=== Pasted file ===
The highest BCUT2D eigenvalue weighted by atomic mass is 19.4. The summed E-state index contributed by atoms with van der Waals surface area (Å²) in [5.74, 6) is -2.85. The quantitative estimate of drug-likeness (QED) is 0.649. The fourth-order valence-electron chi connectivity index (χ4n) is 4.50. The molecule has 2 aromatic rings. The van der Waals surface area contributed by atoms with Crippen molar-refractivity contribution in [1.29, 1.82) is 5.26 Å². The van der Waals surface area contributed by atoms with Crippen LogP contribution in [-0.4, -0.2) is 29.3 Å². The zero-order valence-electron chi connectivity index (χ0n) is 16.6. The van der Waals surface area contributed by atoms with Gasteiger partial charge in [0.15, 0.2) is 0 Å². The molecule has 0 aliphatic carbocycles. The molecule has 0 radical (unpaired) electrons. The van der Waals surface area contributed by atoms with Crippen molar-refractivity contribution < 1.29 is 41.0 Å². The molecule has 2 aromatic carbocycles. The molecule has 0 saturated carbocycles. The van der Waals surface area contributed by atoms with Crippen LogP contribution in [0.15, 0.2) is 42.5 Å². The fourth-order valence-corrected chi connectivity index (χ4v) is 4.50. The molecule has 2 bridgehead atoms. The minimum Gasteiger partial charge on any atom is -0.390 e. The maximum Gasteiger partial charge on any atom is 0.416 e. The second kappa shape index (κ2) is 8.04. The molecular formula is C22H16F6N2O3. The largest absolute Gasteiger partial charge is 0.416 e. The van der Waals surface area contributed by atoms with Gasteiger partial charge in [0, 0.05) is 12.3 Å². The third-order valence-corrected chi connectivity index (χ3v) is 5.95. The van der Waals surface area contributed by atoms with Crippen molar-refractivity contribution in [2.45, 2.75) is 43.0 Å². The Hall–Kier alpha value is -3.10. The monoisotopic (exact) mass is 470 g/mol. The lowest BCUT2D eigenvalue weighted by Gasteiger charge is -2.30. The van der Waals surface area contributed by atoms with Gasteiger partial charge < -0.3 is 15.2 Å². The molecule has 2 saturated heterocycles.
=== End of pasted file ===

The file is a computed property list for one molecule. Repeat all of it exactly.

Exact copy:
The highest BCUT2D eigenvalue weighted by atomic mass is 19.4. The summed E-state index contributed by atoms with van der Waals surface area (Å²) in [5.74, 6) is -2.85. The quantitative estimate of drug-likeness (QED) is 0.649. The fourth-order valence-electron chi connectivity index (χ4n) is 4.50. The molecule has 2 aromatic rings. The van der Waals surface area contributed by atoms with Crippen molar-refractivity contribution in [1.29, 1.82) is 5.26 Å². The van der Waals surface area contributed by atoms with Crippen LogP contribution in [-0.4, -0.2) is 29.3 Å². The zero-order valence-electron chi connectivity index (χ0n) is 16.6. The van der Waals surface area contributed by atoms with Gasteiger partial charge in [0.15, 0.2) is 0 Å². The molecule has 0 aliphatic carbocycles. The molecule has 0 radical (unpaired) electrons. The van der Waals surface area contributed by atoms with Crippen molar-refractivity contribution < 1.29 is 41.0 Å². The molecule has 2 aromatic carbocycles. The molecule has 0 saturated carbocycles. The van der Waals surface area contributed by atoms with Crippen LogP contribution in [0.15, 0.2) is 42.5 Å². The fourth-order valence-corrected chi connectivity index (χ4v) is 4.50. The molecule has 2 bridgehead atoms. The minimum Gasteiger partial charge on any atom is -0.390 e. The maximum Gasteiger partial charge on any atom is 0.416 e. The second kappa shape index (κ2) is 8.04. The molecular formula is C22H16F6N2O3. The largest absolute Gasteiger partial charge is 0.416 e. The van der Waals surface area contributed by atoms with Gasteiger partial charge in [0, 0.05) is 12.3 Å². The third-order valence-corrected chi connectivity index (χ3v) is 5.95. The van der Waals surface area contributed by atoms with Crippen molar-refractivity contribution in [2.45, 2.75) is 43.0 Å². The Hall–Kier alpha value is -3.10. The monoisotopic (exact) mass is 470 g/mol. The lowest BCUT2D eigenvalue weighted by Gasteiger charge is -2.30. The van der Waals surface area contributed by atoms with Gasteiger partial charge < -0.3 is 15.2 Å². The molecule has 2 saturated heterocycles.